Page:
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by Corey Rosen Schwartz

So, you have your list of 30 or more ideas. Now what?

dontstop

First of all, DON’T STOP. Your mind is fertile right now. This is when most of my ideas come… the week after PiBoIdMo.

The pressure is off, but the brain is still in idea-generating mode.

Take advantage of it. Keep your list in a handy place and add, add, add.

whatpops

Check your list twice. Then check last year’s list. And the one from 2011. What pops? While some ideas may seem too overdone or too dull, there are likely to be two or three that jump out at you.

Tuxedo-saurus: too fancy
Hip-Hop-a-Saurus: too dancy
Ho-Hum-a-Saurus: a bore
Sashay-a-Saurus: too prancy
Piggy-Bank–a-saurus: too finance-y
Snooze-a-saurus: a snore
Poker-a-saurus: too chancy
Trig-a-saurus: too advance-y
Slobberdon: yes, score!!!

weighyourops

Look at your best options. Do some research. Have they been done before?

Explore. Check Amazon to see what competing titles are out there.

One year I had Panda-monium on my list. Done. Another, I had Dino-snores. Also done. Better to find this out BEFORE you begin.

This brings me to my final point…

shoptillyoudrop

Once you’ve got a solid manuscript, shop it to editors and/or agents.

Tyrannosaurus Wrecks was one of my favorite ideas from 2011. I wrote a draft, but wasn’t happy with it and put it aside. Turns out, I was too slow. Someone has now beat me to it!

So, if you have a winning idea, get rocking.

guestbio

coreyCorey Rosen Schwartz is the author of THE THREE NINJA PIGS and the upcoming GOLDI ROCKS AND THE THREE
BEARS. Her singing is extremely pitchy, but she does hold Family Idol and X Factor events in her living room.

prizeinfo

Corey will give away a signed copy of GOLDI ROCKS & THE THREE BEARS (as soon as it releases on Feb 6th).

goldi cover

This prize will be awarded at the conclusion of Post-PiBoIdMo. You are eligible for this prize if:

  1. You have registered for PiBoIdMo.
  2. You have commented ONCE ONLY on today’s post.
  3. You have completed the PiBoIdMo challenge. (You will have to sign the PiBoIdMo Pledge at the end of the event.)

Good luck, everyone!

It’s November 17th and I only have four ideas on my PiBo list. You know, little things like “no power for a large chunk of November” got in the way of starting on time. My kids were home from school for two solid weeks and spent a large part of that time crying because Halloween in NJ was canceled for the second year in a row!

But am I worried? No! I’ve been through this before. In fact, this is my fourth time participating in PiBoIdMo so I consider myself quite a pro. I will have no problem getting to 30 ideas by November 30th and here is why… I brainstorm in themes. I pick a topic or concept and run it to ground.

2011 was the year of the MONSTER.

My list looked like this:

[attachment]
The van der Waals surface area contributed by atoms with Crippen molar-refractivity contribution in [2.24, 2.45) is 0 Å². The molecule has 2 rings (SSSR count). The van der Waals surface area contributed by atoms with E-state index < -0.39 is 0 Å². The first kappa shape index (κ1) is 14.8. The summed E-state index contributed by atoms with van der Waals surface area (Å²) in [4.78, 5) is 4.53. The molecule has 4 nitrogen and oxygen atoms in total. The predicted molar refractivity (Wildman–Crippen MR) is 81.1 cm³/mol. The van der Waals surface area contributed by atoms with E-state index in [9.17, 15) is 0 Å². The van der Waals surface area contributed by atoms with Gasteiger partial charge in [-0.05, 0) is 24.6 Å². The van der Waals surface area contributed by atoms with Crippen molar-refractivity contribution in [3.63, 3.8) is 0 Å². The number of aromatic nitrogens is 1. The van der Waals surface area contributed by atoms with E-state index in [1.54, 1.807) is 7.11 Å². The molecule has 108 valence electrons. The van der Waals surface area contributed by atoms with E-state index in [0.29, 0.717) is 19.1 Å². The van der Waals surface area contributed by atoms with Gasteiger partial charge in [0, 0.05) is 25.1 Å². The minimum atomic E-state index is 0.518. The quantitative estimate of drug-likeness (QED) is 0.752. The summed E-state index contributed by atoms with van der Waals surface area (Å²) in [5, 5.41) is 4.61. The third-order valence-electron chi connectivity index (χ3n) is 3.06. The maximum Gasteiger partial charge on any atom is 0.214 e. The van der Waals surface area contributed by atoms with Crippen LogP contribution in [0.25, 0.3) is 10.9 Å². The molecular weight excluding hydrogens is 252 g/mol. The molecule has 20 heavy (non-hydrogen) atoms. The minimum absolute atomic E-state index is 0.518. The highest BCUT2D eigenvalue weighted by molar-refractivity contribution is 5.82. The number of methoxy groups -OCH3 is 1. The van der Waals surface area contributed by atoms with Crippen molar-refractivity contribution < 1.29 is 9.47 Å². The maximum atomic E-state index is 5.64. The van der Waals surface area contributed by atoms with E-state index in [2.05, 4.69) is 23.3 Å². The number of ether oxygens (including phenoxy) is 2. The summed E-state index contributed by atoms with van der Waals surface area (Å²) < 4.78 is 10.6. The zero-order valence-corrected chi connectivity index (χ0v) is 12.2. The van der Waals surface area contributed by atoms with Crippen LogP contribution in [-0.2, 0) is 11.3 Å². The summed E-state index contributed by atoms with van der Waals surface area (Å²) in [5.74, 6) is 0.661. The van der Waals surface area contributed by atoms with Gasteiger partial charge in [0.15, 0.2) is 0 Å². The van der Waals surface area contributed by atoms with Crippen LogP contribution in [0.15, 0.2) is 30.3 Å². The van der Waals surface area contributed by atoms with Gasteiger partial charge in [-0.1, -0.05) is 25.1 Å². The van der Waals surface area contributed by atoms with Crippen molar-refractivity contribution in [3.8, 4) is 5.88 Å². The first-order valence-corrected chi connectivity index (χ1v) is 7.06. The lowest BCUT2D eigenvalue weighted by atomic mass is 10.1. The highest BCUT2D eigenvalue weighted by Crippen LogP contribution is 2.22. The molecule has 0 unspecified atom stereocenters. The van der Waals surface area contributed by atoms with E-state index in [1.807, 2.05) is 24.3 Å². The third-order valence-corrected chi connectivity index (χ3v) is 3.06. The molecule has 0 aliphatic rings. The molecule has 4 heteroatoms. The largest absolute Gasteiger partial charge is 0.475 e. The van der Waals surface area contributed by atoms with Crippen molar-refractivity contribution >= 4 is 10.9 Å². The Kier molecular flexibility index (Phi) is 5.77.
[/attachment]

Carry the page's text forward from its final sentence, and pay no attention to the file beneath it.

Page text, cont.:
1. Monster – Mistaken identity?
  2. Monster Mash (Monster Math?)
  3. Midnight Monster
  4. Monster in the Middle
  5. Mister Monster
  6. Monster who really wants a brother
  7. Attention Hog (yes, other things creep in! ☺)
  8. Monster who has bad dreams?
  9. Monster who is not ready for something? To move from under a crib to under a bed?
  10. Mini Monster
  11. Mini Me
  12. Monster who eats vowels
  13. Piwate Twouble
  14. Monster who is over-scheduled

I am currently working on #9 and #13.

2010 was the year of the DINOSAUR.

  1. Piratosaur – or Pira-saurus? Plundersaurus?
  2. Pizza-saurus or pasta-saurus – picky eater?
  3. Diapersaurus – toilet training?
  4. Tumblesaurus – dino who is the worst in her gymnastics class (Pike-a-saurus, stretch-a-saurus, bend-a-saurus, tuck-a-saurus) – handsprings, somersaults, cartwheels, splits- they nickname her bumblesaurus
  5. The Drama Queen
  6. Add-a-saurus, Minus-saurus
  7. Dino-snores
  8. Tyrannosaurus Specs – dinosaur who wears glasses

I took at stab at #8, but my real “winner” that year turned out not to be a dinosaur story after all!

2009 was the year of the FAIRY TALE

  1. Three Ninja Pigs sequel with Little red Riding Hood? Ninja Red?
  2. Technology- twisted tale with email, cell phone, digital camera. Goldilocks? Goes to three bears’ house and fixes all their gadgets?
  3. Fractured fairy tale with a surprise twin? Goldilocks has a twin sister, or Little red? Little Pink? Tawnylocks?
  4. Princess who is the bad guy? Could she be the villain in a surprise twist? A princess who is a pathological liar or something?
  5. Goldilocks and the Three Pirate Bears
  6. Goldi Rocks and the Three Bear Band
  7. Goldilocks shows her daughter an album of the three bears and daughter decides to pay them a visit? (tied to #24?)
  8. Using fairy tales to teach fractions. Goldilocks and the three and a half bears? How can you have half a bear? Bear in Mommy’s tummy? Could mama bear deliver right in the middle of the story?
  9. Coldylocks and the Three Polar Bears
  10. Little Red Gliding Hood

So far, three of these 2009 ideas have sold.

I sold #6 in 2010.

Then I sold #1.

And… are you ready for this?

Tara sold #10!

Tara had given me the idea for my Ninja Red story and I knew Tara used to skate competitively, so I suggested Little Red Gliding Hood to her one day. She loved it, wrote it and sold it to Heidi Kilgras at Random House.

So, if you’re stuck, pick a subject you love and run with it!

What’s my topic for 2012? Maybe… the year of the BLACK OUT.

Corey Rosen Schwartz is the author of HOP! PLOP! (Walker, 2006), THE THREE NINJA PIGS (Putnam, 2012), GOLDI ROCKS AND THE THREE BEARS (Putnam, forthcoming) and NINJA RED (Putnam, forthcoming). Corey has no formal ninja training, but she sure can kick butt in Scrabble. She lives with three Knuckleheads in Warren, NJ.

Corey is giving away a RHYMING picture book critique to a lucky PiBoIdMo’er who completes the 30-idea challenge. This is a fab opportunity for rhymers—after all, Corey’s one half of The Meter Maids!

Leave a comment to enter. If you also complete the challenge and sign the PiBo-Pledge in early December, you’ll be entered to win.

Good luck!

by Corey Rosen Schwartz

Last year, I participated in PiBoIdMo. At the end of the month, I had about 34 ideas on my list. Participants were writing to Tara with comments like “Oh, I am jumping out of my socks with excitement to get started developing all these FABULOUS ideas into picture books” and “I have 30+ of the best ideas on the planet and I am certain they will be lining the shelves of bookstores by spring.”

I looked at my list. And I thought “Blech.” I don’t have a single good idea. I was irritable. And jealous. Why is everyone else feeling so motivated and inspired, and I am feeling like an utter failure? I even joked on my blog: